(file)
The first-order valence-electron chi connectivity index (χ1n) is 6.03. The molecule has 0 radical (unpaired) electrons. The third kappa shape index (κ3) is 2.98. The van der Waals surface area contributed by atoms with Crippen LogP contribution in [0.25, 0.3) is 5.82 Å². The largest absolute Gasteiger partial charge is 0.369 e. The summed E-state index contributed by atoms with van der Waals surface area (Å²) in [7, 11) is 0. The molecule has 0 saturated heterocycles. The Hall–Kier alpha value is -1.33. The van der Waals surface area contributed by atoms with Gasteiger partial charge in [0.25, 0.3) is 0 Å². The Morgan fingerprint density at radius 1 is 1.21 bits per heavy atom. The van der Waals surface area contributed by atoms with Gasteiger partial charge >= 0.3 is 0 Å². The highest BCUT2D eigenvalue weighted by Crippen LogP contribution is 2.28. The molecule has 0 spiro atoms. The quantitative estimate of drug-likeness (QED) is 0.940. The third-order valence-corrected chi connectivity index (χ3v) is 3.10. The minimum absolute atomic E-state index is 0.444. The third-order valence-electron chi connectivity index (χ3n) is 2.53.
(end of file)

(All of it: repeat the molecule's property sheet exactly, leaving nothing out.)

The first-order valence-electron chi connectivity index (χ1n) is 6.03. The molecule has 0 radical (unpaired) electrons. The third kappa shape index (κ3) is 2.98. The van der Waals surface area contributed by atoms with Crippen LogP contribution in [0.25, 0.3) is 5.82 Å². The largest absolute Gasteiger partial charge is 0.369 e. The summed E-state index contributed by atoms with van der Waals surface area (Å²) in [7, 11) is 0. The molecule has 0 saturated heterocycles. The Hall–Kier alpha value is -1.33. The van der Waals surface area contributed by atoms with Gasteiger partial charge in [0.25, 0.3) is 0 Å². The Morgan fingerprint density at radius 1 is 1.21 bits per heavy atom. The van der Waals surface area contributed by atoms with Gasteiger partial charge >= 0.3 is 0 Å². The highest BCUT2D eigenvalue weighted by Crippen LogP contribution is 2.28. The molecule has 0 spiro atoms. The quantitative estimate of drug-likeness (QED) is 0.940. The third-order valence-corrected chi connectivity index (χ3v) is 3.10. The minimum absolute atomic E-state index is 0.444. The third-order valence-electron chi connectivity index (χ3n) is 2.53.